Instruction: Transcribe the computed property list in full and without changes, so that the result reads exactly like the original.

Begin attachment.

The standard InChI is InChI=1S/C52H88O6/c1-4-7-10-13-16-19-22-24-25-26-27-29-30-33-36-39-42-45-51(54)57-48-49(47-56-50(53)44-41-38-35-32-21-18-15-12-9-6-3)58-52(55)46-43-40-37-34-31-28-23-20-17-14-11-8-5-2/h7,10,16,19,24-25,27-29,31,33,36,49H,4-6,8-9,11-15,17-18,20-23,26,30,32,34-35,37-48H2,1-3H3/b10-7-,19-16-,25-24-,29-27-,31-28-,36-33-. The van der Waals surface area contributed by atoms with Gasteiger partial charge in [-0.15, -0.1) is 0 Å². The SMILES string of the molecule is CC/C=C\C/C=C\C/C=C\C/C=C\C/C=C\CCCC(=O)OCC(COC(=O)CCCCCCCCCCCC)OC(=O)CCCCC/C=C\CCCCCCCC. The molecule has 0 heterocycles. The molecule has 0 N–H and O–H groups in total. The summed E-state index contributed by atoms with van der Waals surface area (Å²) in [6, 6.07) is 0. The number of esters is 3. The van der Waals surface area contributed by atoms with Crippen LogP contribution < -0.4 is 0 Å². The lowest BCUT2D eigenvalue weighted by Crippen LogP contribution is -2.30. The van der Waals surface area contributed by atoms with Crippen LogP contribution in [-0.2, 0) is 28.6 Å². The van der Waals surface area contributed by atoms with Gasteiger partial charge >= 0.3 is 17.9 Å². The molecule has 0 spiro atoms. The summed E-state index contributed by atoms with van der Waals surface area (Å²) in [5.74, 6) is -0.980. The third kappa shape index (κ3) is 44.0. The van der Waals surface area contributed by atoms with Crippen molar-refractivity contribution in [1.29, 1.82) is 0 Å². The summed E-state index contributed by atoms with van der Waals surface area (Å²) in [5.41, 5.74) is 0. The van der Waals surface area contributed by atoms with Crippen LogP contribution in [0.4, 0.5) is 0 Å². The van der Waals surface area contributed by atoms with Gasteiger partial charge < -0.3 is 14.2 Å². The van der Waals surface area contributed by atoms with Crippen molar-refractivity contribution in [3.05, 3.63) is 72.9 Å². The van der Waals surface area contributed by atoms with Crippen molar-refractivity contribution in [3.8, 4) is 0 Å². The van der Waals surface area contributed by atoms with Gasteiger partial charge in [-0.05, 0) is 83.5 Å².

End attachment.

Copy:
The standard InChI is InChI=1S/C52H88O6/c1-4-7-10-13-16-19-22-24-25-26-27-29-30-33-36-39-42-45-51(54)57-48-49(47-56-50(53)44-41-38-35-32-21-18-15-12-9-6-3)58-52(55)46-43-40-37-34-31-28-23-20-17-14-11-8-5-2/h7,10,16,19,24-25,27-29,31,33,36,49H,4-6,8-9,11-15,17-18,20-23,26,30,32,34-35,37-48H2,1-3H3/b10-7-,19-16-,25-24-,29-27-,31-28-,36-33-. The van der Waals surface area contributed by atoms with Gasteiger partial charge in [-0.15, -0.1) is 0 Å². The SMILES string of the molecule is CC/C=C\C/C=C\C/C=C\C/C=C\C/C=C\CCCC(=O)OCC(COC(=O)CCCCCCCCCCCC)OC(=O)CCCCC/C=C\CCCCCCCC. The molecule has 0 heterocycles. The molecule has 0 N–H and O–H groups in total. The summed E-state index contributed by atoms with van der Waals surface area (Å²) in [6, 6.07) is 0. The number of esters is 3. The van der Waals surface area contributed by atoms with Crippen LogP contribution < -0.4 is 0 Å². The lowest BCUT2D eigenvalue weighted by Crippen LogP contribution is -2.30. The van der Waals surface area contributed by atoms with Crippen LogP contribution in [-0.2, 0) is 28.6 Å². The van der Waals surface area contributed by atoms with Gasteiger partial charge >= 0.3 is 17.9 Å². The molecule has 0 spiro atoms. The summed E-state index contributed by atoms with van der Waals surface area (Å²) in [5.74, 6) is -0.980. The third kappa shape index (κ3) is 44.0. The van der Waals surface area contributed by atoms with Crippen molar-refractivity contribution in [1.29, 1.82) is 0 Å². The summed E-state index contributed by atoms with van der Waals surface area (Å²) in [5.41, 5.74) is 0. The van der Waals surface area contributed by atoms with Crippen LogP contribution in [0.4, 0.5) is 0 Å². The van der Waals surface area contributed by atoms with Gasteiger partial charge < -0.3 is 14.2 Å². The van der Waals surface area contributed by atoms with Crippen molar-refractivity contribution in [3.05, 3.63) is 72.9 Å². The van der Waals surface area contributed by atoms with Crippen molar-refractivity contribution in [3.8, 4) is 0 Å². The van der Waals surface area contributed by atoms with Gasteiger partial charge in [-0.05, 0) is 83.5 Å².